A Review of Ultimate Spider-Man

Introduction:

Ultimate Spider-Man is the 2012 animated adaptation of Spider-Man, which aired on Disney XD, which later got renamed to Marvel’s HQ here in India, though I argue that it should be Pokémon HQ, or Anime HQ instead, given just how much they run Pokémon there… ahem.

It is the successor to The Spectacular Spider-Man, which I reviewed Here.

Plot:

Skipping the part when Peter was bitten by a spider, (At this point, if my name were to be Peter, I would run away from the very thought of spiders), he gets the offer to join SHIELD after he captured some villains.

Initially, he refused. But after some consideration, he agreed to join them, and as a result, The Ultimate Spider-Man was born, for better or for worse.

My watching experiences:

First, few things about the voice actors. The guy who voiced Peter in Spectacular in India, also voiced him here as well, so that is one interesting thing.

Honestly, aside from a few disjointed bits here and there, I don’t remember much of the first two seasons. I mean, how can I remember anything when the main character, whom I used to think has a great head on his shoulder, is behaving like a child, like the living embodiment of the internet memes? This is what I decided to watch during my break from Welcome to Demon School, Iruma-Kun?

The fact that most of the time the villains were just “Monster of The Week” didn’t help any, as Octavious and Osborn were the only villains worth something in the first two seasons.

Well, apart from that one time when Dracula decided to enter the scene, that is.

Also, I believe that over the four series I have watched regarding Spider-Man, I have gotten used to seeing him handling his own problems. The new kids from SHIELD are fine, but the way they just barged in everywhere just didn’t sit right with me. At the end of the season, he joins the Avengers. Which is not good in my opinion. Avengers already have a colorful cast. Adding another hero won’t do anything good.

His association with Avengers doesn’t last long, though, after body-swapping shenanigans, and a battle against Loki, he leaves and decides to form his own team. This season has a different team of writers, and it shows.

The monster of the week formula is dropped, there are arks which do go on for multiple episodes, starting from the very first when Peter gets body-swapped by Loki, to go into the Spider-verse, which I have already seen once in 1994, although the plot is different here since there is no alternative version of Peter fused with Symbiote to act as a villain, and all the way to the final ark where Spider-Man is used a game piece within the battle of Collector and Grandmaster.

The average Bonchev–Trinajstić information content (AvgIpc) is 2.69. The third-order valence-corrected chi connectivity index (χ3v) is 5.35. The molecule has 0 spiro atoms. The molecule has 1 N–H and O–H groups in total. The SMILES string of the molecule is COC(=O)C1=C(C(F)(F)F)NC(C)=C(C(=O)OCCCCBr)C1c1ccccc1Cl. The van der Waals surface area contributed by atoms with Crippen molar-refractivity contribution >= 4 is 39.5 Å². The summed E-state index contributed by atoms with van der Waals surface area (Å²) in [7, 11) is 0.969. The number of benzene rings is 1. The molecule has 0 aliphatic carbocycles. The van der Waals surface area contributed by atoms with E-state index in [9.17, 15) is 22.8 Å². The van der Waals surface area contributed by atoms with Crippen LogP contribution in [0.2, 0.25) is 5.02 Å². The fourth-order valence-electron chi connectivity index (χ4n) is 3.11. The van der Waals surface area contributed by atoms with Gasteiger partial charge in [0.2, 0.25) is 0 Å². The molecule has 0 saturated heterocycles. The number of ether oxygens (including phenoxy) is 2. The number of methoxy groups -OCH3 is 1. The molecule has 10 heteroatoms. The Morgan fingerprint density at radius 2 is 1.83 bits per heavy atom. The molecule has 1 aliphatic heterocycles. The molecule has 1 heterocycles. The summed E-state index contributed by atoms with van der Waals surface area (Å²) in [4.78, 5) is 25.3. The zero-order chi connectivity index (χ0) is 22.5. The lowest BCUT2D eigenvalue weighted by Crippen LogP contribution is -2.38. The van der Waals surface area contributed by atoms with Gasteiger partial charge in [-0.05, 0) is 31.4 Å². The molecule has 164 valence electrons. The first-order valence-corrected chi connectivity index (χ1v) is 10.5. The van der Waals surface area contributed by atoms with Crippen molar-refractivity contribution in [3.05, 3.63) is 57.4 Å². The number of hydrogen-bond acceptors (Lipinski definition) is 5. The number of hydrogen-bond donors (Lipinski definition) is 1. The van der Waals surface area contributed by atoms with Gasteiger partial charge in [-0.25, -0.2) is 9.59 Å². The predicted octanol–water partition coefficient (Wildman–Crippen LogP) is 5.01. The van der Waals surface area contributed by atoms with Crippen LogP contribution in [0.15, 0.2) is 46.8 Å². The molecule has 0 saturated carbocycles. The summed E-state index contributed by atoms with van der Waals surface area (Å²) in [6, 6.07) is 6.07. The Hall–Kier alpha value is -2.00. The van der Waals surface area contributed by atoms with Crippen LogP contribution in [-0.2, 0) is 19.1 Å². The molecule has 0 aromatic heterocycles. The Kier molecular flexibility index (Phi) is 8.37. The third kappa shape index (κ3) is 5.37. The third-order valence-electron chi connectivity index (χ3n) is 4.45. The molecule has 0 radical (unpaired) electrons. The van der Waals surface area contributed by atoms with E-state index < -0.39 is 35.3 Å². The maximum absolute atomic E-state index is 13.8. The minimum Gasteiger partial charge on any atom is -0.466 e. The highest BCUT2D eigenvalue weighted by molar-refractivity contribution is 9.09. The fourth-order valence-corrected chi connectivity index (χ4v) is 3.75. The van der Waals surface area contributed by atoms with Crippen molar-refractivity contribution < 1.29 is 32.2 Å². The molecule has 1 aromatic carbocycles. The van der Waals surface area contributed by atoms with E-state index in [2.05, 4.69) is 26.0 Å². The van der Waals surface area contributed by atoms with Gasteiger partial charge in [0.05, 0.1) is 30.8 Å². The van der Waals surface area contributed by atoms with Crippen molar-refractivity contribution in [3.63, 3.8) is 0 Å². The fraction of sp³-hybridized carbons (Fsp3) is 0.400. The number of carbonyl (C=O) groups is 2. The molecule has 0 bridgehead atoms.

Season four is the final season. We get to see a lot of new (Old) faces here, the ones which we haven’t seen since 1994 series. Hydroman and Michael Morbious for example.

The alternative villainous version of Peter plot is also used here with the Wolf-Spider, but honestly, it lacks the emotional impact of 1994 for me. younger viewers may disagree though.

Octavious is the main villain of this season, given how much he pops in, or his lab is used for various plot purposes. (Basically, his lab served as a plot device.)

This season ends with the graduation of Peter from SHIELD academy, and I can’t remember what happened to the White Tiger. The show may have revealed that information at some point, but it appears I’m incapable of remembering it.

Conclusion:

Honestly, this series is on a weird place for me. when I first watched it in 2012 at the age of 13, I already watched 1994, 1999, and Spectacular. But this one was different. Not only in the terms of content, but the other shows which were aired besides this one. Iron Man Armored Adventures aired alongside the Ultimate Spider-Man, and these two shows couldn’t be more different if they tried.

If you have already read so far, then I do think you already realize that I have a rather low opinion of the first two seasons. It does picks itself up at the season three, but I believe at that point, the show cemented its status of being an immature Spider-Man, and it is hard to get over that reputation once established.

But despite all these problems, we shouldn’t forget that it is the first Spider-Man series which has ended on its own term, judging from the record since 1994 up to this one. It didn’t get cancelled in the middle of the plot, leaving unfinished stories behind, but the series before this one cannot say the same.

Also, this series also establishes one thing clearly. Spider-Man is not for us. It is for the company, so they can make money from it. it is for the whatever generation is currently young enough to watch it, so the company can make money off from them. But people like us, who have watched multiple reincarnations of the same character? Our opinions, our complains, they don’t mean anything.

Having said that, I showed this show to my 9 years old cousin, and for comparison, I showed him the Spectacular, since he has already watched 2017. And even he doesn’t like the first two seasons.

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Published by Tanish Shrivastava

I'm a guy who likes programming, chess, and writing.

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